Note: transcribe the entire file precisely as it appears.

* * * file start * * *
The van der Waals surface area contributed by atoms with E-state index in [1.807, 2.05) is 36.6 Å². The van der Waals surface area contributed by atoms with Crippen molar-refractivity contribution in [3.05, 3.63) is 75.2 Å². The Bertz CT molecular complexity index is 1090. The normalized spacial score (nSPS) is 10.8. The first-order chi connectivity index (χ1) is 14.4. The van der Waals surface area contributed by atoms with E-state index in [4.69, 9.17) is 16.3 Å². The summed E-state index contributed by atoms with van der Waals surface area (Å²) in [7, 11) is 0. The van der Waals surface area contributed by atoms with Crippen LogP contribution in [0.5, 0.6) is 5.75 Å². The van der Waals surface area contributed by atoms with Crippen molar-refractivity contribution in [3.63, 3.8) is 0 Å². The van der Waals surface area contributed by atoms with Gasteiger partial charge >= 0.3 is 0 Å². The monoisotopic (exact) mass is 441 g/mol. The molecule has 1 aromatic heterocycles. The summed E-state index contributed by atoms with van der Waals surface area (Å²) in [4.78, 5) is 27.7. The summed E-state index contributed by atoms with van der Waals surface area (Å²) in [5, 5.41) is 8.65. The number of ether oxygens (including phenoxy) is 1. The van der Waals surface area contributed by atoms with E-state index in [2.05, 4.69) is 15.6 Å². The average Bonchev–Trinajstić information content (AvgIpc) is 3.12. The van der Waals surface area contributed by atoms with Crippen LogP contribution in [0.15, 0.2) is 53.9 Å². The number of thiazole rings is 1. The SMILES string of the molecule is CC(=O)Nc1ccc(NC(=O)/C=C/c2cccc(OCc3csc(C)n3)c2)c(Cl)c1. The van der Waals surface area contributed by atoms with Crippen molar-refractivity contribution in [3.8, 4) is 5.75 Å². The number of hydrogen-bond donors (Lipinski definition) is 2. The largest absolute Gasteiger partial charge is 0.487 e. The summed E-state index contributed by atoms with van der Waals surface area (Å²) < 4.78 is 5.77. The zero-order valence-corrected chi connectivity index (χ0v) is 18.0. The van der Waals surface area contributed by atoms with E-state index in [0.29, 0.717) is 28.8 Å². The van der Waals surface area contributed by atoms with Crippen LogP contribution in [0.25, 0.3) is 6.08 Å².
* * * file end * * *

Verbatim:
The van der Waals surface area contributed by atoms with E-state index in [1.807, 2.05) is 36.6 Å². The van der Waals surface area contributed by atoms with Crippen molar-refractivity contribution in [3.05, 3.63) is 75.2 Å². The Bertz CT molecular complexity index is 1090. The normalized spacial score (nSPS) is 10.8. The first-order chi connectivity index (χ1) is 14.4. The van der Waals surface area contributed by atoms with E-state index in [4.69, 9.17) is 16.3 Å². The summed E-state index contributed by atoms with van der Waals surface area (Å²) in [7, 11) is 0. The van der Waals surface area contributed by atoms with Crippen LogP contribution in [0.5, 0.6) is 5.75 Å². The van der Waals surface area contributed by atoms with Crippen molar-refractivity contribution in [3.63, 3.8) is 0 Å². The van der Waals surface area contributed by atoms with Gasteiger partial charge >= 0.3 is 0 Å². The monoisotopic (exact) mass is 441 g/mol. The molecule has 1 aromatic heterocycles. The summed E-state index contributed by atoms with van der Waals surface area (Å²) in [4.78, 5) is 27.7. The summed E-state index contributed by atoms with van der Waals surface area (Å²) in [5, 5.41) is 8.65. The number of ether oxygens (including phenoxy) is 1. The van der Waals surface area contributed by atoms with E-state index in [2.05, 4.69) is 15.6 Å². The average Bonchev–Trinajstić information content (AvgIpc) is 3.12. The van der Waals surface area contributed by atoms with Crippen LogP contribution in [0.15, 0.2) is 53.9 Å². The number of thiazole rings is 1. The SMILES string of the molecule is CC(=O)Nc1ccc(NC(=O)/C=C/c2cccc(OCc3csc(C)n3)c2)c(Cl)c1. The van der Waals surface area contributed by atoms with Crippen molar-refractivity contribution in [3.8, 4) is 5.75 Å². The number of hydrogen-bond donors (Lipinski definition) is 2. The largest absolute Gasteiger partial charge is 0.487 e. The summed E-state index contributed by atoms with van der Waals surface area (Å²) < 4.78 is 5.77. The zero-order valence-corrected chi connectivity index (χ0v) is 18.0. The van der Waals surface area contributed by atoms with E-state index in [0.29, 0.717) is 28.8 Å². The van der Waals surface area contributed by atoms with Crippen LogP contribution in [0.25, 0.3) is 6.08 Å².